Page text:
Regular readers of these pages are probably well familiar with the tremendous amount of evidence for the antiaging properties of NMN.
Studies have found a number of ways that NMN supplementation can improve longevity, such as:
- NMN boosts the energy supply in aging cells.
- NMN helps in fighting metabolic diseases.
- NMN enhances red blood cell production and improves blood flow.
One of the greatest values of NMN is that you can get all of these benefits in a relatively inexpensive over-the-counter nutritional supplement.
That was until now.
The regular availability of NMN is likely to all change, because, now that some of the benefits of β-NMN (beta-nicotinamide mononucleotide) are being investigated by Pharma-backed research, the FDA has declared it as a drug and that it no longer meets the requirements of being sold as a “nutritional supplement.”
Many of the companies that sell NMN — were recently advised that it is now excluded from the definition of a dietary supplement.
This batch of letters sent to the several labs that make and distribute NMN stands in direct contrast to the position previously taken by the agency when it reviewed NMN ingredients to establish the safety of NMN being sold as supplements.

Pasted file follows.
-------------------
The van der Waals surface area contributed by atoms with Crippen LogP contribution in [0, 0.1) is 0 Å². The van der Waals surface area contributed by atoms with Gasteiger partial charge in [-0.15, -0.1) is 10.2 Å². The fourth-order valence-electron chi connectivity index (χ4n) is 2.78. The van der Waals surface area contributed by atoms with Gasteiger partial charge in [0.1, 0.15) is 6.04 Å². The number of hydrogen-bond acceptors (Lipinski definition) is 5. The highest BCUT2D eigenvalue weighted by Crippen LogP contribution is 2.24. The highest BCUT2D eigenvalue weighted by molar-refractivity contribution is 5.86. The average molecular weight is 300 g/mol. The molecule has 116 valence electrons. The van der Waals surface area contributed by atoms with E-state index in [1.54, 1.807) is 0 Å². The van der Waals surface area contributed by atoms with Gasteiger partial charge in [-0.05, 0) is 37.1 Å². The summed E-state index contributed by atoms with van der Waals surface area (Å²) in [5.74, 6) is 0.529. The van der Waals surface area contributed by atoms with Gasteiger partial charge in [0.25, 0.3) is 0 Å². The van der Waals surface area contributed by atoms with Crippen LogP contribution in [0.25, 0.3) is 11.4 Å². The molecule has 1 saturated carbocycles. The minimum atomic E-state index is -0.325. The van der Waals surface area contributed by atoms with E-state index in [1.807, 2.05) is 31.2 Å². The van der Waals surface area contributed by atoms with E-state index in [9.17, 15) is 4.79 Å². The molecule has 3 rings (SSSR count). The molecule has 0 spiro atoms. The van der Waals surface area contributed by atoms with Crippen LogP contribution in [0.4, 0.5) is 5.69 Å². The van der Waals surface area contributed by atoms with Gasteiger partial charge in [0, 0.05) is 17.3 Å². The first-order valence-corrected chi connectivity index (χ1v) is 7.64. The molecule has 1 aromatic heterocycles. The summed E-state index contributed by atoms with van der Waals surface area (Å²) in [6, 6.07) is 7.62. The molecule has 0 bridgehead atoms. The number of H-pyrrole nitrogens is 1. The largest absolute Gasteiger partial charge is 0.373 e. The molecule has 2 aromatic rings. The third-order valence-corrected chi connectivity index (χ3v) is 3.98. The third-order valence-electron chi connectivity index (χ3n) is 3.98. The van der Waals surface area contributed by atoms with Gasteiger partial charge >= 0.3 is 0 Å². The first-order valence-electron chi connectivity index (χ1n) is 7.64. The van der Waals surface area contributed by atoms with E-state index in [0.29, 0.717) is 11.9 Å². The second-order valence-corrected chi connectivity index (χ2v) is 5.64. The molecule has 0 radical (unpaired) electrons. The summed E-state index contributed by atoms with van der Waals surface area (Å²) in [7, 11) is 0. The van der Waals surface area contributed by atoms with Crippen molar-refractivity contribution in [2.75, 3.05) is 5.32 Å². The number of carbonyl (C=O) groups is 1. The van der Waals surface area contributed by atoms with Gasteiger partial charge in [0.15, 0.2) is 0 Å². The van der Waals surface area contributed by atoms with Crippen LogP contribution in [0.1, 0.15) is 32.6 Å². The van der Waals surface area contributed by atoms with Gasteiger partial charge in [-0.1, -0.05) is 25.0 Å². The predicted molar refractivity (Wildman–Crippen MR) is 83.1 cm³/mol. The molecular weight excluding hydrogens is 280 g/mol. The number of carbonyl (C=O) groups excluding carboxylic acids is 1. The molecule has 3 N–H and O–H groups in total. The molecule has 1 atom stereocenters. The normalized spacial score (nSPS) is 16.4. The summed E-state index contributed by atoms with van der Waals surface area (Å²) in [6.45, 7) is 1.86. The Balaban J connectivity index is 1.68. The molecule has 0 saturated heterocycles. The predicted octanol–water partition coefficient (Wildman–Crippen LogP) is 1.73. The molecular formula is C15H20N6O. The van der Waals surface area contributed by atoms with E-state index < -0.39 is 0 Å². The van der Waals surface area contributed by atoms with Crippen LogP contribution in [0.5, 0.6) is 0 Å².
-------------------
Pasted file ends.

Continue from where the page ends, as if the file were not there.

In publicized responses to five new dietary ingredient notifications (NDINs) filed with the FDA between the summer of 2020 and the spring of 2022, FDA did not conclude then that NMN was “precluded from use in dietary supplements due to it being investigated as a drug.”
Last week, however, an FDA official advised SyncoZymes Co. Ltd., Inner Mongolia Kingdomway Pharmaceutical Ltd., and others that β-NMN is excluded from the definition of a dietary supplement.
“Based on new information that came to light when we were reviewing another notification, FDA initiated a review of past notification responses for NMN and concluded that NMN is excluded from the definition of a dietary supplement,” an FDA official, R. Philip Yeager, Ph.D., wrote in a Nov. 4 letter.
“Further, FDA has carefully considered the information available to us and has determined that NMN is an article for which substantial clinical investigations have been instituted and for which the existence of such investigations has been made public,” Yeager added.
“Accordingly, we conclude that NMN is excluded from the dietary supplement definition under 21 USC § 321(ff)(3)(B)(ii) and may not be marketed as or in a dietary supplement.”
For now, enforcement of the sale ban has not gone into effect, and it may take some time before NMN is no longer available as a supplement.
It is up to the agency, when, if, and for how long they would enact such enforcement.
A delay could keep NMN available as a dietary supplement in the US for some time, but a lack of enforcement of its new definition by the FDA is likely to face resistance from Metro International Biotech, the clinical-stage pharma company researching NMN as a drug.